Day Trips

A barista is someone who performs the ritual of espresso with panache to produce a coffe drink perfectly tuned to the customer's preferences.

A barista is someone who performs the ritual of espresso with panache to produce a coffee drink perfectly tuned to the customer's preferences.

photograph by Gerald E. McLeod

At Legal Grounds Coffee Shop the barista is a barrister. David Musslewhite can serve out sound legal advice while making a good cup of joe. The Dallas attorney set up his legal practice in a small office in the back of the coffee shop he and his wife own.

Between dispensing legal opinions to clients, Musslewhite often works the front counter of the coffee shop making espresso drinks, fixing sandwiches, or serving pastries to hungry customers. "People like to see their lawyer washing dishes," the friendly and easygoing attorney says.

He and his wife, Leslie Murphy, thought they would give the idea of combining the two businesses a try after she saw a similar operation in Santa Monica, California. There is no health department rule against mixing sometimes messy legal affairs with food preparation.

"Running a coffee shop is not as easy as I thought it would be, but a whole lot more fun," Musslewhite says. The concept is simply to make legal counsel more accessible. "There is a huge amount of people who don't use lawyers," he says. "We want to provide a fun, warm, informal environment to encourage people to take care of their legal affairs."

They opened the coffee shop/law office in April 1997. The former business lawyer now does general law and feels more like a country lawyer. Most of his cases are wills, helping buy and sell property, uncontested divorces, and a variety of matters that the average person has to deal with.

"This has been very rewarding," says Musslewhite. Offering people a non-threatening environment tends to encourage them to take care of business that is often complex and bothersome. From his office near the kitchen in the back of the coffee shop, Musslewhite has found "the greatest sense of service" in his 35 years of practice.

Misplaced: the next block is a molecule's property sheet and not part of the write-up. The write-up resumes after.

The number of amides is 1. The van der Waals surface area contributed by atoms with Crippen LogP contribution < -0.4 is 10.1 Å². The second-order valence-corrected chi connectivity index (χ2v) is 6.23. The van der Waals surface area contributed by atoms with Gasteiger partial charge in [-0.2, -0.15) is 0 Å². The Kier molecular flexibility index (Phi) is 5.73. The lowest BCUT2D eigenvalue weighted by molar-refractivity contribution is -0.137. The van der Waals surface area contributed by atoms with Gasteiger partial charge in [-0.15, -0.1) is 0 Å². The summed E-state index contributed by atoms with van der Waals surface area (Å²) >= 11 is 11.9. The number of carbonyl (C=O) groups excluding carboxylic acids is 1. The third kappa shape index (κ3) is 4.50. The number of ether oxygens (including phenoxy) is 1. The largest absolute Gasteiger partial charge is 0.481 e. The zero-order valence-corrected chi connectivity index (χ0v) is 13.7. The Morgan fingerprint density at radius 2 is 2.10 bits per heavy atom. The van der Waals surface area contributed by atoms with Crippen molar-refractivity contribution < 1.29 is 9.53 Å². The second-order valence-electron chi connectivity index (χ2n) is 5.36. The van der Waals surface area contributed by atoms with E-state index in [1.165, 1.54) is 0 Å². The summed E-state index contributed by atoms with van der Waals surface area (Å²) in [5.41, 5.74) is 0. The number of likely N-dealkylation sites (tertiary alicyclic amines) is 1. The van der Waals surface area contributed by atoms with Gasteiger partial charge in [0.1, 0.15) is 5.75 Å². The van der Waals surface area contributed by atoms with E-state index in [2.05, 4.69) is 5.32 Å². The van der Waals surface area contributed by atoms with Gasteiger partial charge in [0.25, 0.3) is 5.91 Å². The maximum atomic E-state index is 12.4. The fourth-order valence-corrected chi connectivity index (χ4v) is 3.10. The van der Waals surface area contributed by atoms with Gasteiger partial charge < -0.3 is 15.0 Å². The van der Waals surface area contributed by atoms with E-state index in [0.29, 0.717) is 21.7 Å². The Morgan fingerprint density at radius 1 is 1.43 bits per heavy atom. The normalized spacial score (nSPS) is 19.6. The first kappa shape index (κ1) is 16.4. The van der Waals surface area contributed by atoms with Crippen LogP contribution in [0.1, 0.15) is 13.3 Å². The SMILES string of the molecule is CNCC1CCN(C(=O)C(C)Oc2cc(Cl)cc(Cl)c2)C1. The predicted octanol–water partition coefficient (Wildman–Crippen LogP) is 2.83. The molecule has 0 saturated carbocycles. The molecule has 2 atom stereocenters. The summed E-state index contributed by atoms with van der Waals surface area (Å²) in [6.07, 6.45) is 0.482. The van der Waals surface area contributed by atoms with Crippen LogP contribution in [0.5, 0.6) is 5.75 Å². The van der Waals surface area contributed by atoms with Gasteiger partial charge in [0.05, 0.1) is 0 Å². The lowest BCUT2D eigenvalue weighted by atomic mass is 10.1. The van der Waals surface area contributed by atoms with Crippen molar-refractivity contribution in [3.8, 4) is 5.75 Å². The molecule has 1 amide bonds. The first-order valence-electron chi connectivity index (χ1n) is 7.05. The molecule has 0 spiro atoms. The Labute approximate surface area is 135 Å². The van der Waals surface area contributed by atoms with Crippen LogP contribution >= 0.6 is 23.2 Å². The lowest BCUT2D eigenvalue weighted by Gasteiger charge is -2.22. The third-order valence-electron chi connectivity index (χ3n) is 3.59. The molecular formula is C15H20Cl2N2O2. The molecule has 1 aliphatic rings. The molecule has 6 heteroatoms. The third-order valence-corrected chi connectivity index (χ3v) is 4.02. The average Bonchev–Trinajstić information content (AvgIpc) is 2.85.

Part of the coffee shop and legal practice's success must be attributed to Leslie's recipes for delicious pastries, desserts, and casseroles. The "Daily Lunch Docket" menu above the coffee bar touts Supreme Court Salads, Side Bar Sandwiches, Commonlaw Casseroles, Criminal Delights (desserts), and for the kids, Child Support (peanut butter and jelly, BLTs, and grilled cheese sandwiches).

The atmosphere in the small shop is respectfully comfortable. With one wall dedicated mostly to law books, the table area has the feel of an English library. But the small tables near the picture window and on the sidewalk out front give the shop a relaxed ice cream shop ambiance. Leslie also operates a small gift shop next door to the coffee shop.

On one wall is the food and drink menu. On the other wall, surrounded by bookshelves, is a menu of legal services that are done for a flat fee. In the front window is a sign that proclaims, "If our coffee doesn't open your eyes, our legal advice will."

A short distance from downtown near the corner of Abrams and Gaston, a lot of the shop's lunch business comes from the center of town. Even though there are at least two other coffee shops in the area, most of the coffee business comes from the neighborhood. The legal clients come from all over town.